Uncertain about what was going on, I maintained my position behind the van but the deafening whistles of sirens and lights made it clear the officer was after me. I pulled into the parking lot of a fast food restaurant with the police car tailgating me. I set my car in park mode and sat there still unsure what was going on. The officer didn’t come to me and or give any signals about what I was supposed to do. After about five minutes of sitting in my car, I opened the door to get out and bedlam ensued. The Officer rushed out of his car with his pistol trained on me and ordered to me put my hands up. As he moved closer, he barked orders and his face grew from pale to red. “Put your hands behind your head and face your car”. “Do you have any weapons on you”? “Why did you come out of your car”? I was terrified. Satisfied that I was unarmed after frisking me, the officer told me turn around and asked why I came out of my car. “When you didn’t come to me, I wanted to know if I was the one you were really trying to stop”. The officer gave me a bewildered look and it was clear to me that I just did something stupid that could have been deadly had I met a less-restrained police officer. I came out of that encounter with a lesson on how to stay in your car for as long as it takes an officer to run your license plates and my first traffic ticket in America. When I recounted that episode to a friend in 2019, she told I me I was lucky to be alive.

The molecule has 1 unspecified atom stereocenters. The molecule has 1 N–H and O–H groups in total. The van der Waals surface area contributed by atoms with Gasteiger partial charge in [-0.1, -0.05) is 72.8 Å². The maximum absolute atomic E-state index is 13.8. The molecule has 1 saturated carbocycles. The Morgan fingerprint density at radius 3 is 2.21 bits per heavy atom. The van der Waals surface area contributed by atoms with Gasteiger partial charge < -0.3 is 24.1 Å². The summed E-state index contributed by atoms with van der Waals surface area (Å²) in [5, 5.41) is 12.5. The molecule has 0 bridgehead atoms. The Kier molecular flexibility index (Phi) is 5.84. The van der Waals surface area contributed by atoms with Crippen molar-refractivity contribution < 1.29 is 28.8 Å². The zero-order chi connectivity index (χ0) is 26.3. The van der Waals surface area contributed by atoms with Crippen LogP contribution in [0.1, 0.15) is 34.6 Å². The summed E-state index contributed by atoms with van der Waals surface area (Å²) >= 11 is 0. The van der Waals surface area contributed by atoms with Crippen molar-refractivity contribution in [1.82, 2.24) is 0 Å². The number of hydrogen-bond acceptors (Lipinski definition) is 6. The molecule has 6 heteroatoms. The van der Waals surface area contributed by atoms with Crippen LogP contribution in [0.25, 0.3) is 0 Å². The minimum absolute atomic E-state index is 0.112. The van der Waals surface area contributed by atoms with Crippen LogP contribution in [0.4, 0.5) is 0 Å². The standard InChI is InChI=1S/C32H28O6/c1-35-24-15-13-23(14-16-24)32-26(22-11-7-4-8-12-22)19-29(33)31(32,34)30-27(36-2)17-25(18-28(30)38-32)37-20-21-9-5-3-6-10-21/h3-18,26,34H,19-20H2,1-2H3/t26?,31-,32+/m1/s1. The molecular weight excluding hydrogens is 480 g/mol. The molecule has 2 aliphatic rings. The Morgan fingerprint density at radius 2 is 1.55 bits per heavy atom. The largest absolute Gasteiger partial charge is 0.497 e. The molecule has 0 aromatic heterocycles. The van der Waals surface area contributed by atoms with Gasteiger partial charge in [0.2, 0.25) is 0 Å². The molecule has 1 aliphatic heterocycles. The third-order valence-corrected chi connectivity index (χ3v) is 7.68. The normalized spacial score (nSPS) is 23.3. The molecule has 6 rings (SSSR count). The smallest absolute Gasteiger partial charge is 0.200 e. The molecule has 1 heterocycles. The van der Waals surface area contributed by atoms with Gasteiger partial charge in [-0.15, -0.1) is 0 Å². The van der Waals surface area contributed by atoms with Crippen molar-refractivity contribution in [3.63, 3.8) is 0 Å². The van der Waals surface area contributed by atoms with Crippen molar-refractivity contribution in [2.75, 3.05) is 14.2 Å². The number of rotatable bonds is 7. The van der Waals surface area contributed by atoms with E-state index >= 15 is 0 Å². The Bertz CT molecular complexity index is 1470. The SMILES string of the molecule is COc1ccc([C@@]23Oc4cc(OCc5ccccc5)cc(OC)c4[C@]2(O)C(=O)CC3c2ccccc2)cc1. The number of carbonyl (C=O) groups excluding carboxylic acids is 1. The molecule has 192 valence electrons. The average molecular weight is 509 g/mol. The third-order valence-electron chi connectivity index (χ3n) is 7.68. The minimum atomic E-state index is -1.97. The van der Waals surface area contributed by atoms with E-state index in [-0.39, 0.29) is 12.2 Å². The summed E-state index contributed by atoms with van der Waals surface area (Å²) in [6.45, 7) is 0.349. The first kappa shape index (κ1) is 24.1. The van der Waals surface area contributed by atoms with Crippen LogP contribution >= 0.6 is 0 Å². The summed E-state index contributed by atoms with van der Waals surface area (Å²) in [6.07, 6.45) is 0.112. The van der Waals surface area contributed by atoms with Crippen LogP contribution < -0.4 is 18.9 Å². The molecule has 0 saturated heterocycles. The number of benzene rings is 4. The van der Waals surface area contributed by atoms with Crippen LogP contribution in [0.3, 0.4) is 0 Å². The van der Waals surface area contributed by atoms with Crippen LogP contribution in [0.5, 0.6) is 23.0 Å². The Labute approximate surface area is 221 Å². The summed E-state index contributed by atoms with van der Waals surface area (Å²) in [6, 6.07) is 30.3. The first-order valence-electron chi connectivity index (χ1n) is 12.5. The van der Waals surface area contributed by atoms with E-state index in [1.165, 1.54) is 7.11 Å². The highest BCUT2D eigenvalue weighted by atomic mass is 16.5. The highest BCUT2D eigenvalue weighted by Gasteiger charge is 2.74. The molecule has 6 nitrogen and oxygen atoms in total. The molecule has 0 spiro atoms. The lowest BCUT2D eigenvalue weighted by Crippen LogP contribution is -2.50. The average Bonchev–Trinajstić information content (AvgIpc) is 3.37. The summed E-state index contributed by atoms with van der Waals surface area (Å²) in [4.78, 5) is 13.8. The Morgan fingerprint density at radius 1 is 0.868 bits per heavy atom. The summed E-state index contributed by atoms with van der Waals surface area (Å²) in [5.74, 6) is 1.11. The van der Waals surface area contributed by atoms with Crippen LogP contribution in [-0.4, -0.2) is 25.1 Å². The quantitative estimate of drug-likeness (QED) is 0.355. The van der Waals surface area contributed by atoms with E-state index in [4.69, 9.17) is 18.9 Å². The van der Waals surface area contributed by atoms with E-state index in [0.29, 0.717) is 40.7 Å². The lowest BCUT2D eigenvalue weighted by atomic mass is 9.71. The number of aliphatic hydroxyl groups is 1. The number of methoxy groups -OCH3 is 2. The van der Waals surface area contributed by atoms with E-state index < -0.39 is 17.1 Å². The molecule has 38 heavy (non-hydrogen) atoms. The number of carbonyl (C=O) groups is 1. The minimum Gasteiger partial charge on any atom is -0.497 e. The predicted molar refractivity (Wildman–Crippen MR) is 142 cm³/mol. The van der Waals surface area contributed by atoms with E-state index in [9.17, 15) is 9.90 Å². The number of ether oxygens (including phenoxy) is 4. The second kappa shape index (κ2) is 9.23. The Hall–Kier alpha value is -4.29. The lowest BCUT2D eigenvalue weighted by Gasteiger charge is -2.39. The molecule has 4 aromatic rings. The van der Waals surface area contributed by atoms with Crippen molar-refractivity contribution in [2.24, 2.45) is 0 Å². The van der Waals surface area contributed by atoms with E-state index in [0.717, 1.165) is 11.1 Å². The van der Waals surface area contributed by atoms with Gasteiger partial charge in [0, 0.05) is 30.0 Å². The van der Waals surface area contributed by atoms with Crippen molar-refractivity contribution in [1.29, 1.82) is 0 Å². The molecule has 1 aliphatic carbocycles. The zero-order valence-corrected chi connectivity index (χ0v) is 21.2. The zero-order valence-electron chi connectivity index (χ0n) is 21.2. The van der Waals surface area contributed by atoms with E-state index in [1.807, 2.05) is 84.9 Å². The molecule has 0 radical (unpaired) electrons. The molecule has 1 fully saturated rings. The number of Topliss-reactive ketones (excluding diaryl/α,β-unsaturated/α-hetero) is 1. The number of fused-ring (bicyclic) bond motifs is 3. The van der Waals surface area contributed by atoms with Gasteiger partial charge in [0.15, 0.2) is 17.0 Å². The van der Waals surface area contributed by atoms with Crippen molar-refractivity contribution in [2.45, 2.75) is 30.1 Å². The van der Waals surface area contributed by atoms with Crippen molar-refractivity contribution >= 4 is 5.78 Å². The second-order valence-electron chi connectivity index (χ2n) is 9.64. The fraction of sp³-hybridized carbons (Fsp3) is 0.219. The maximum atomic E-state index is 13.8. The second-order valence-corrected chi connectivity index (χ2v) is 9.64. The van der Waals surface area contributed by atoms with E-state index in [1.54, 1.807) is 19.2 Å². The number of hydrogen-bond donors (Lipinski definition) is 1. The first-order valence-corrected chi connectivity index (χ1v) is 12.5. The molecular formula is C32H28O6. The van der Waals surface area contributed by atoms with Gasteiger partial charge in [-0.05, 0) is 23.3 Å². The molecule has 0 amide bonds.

Another day I was driving to work on the interstate highway when I came across two policemen who had detained a man on the right side of the road. I was cruising at about 70 miles per hour and I didn’t notice the third officer searching the detained car. As the officer attempted to open the rear door on the driver’s side, I breezed past him at almost 65 miles an hour. One of the officers standing in front of the detained car got in the police car and gave me a chase, all lights and sirens blaring. I pulled over to the side of the road and this time I stayed in my car, rolled down the windows and spread my hands on the steering wheel. After about two minutes of waiting, the officer came to me and said “You almost hit a police officer”. That encounter ended with a ticket that read “failure to vacate emergency lane”. I paid a fine and took six hours of defensive driving class.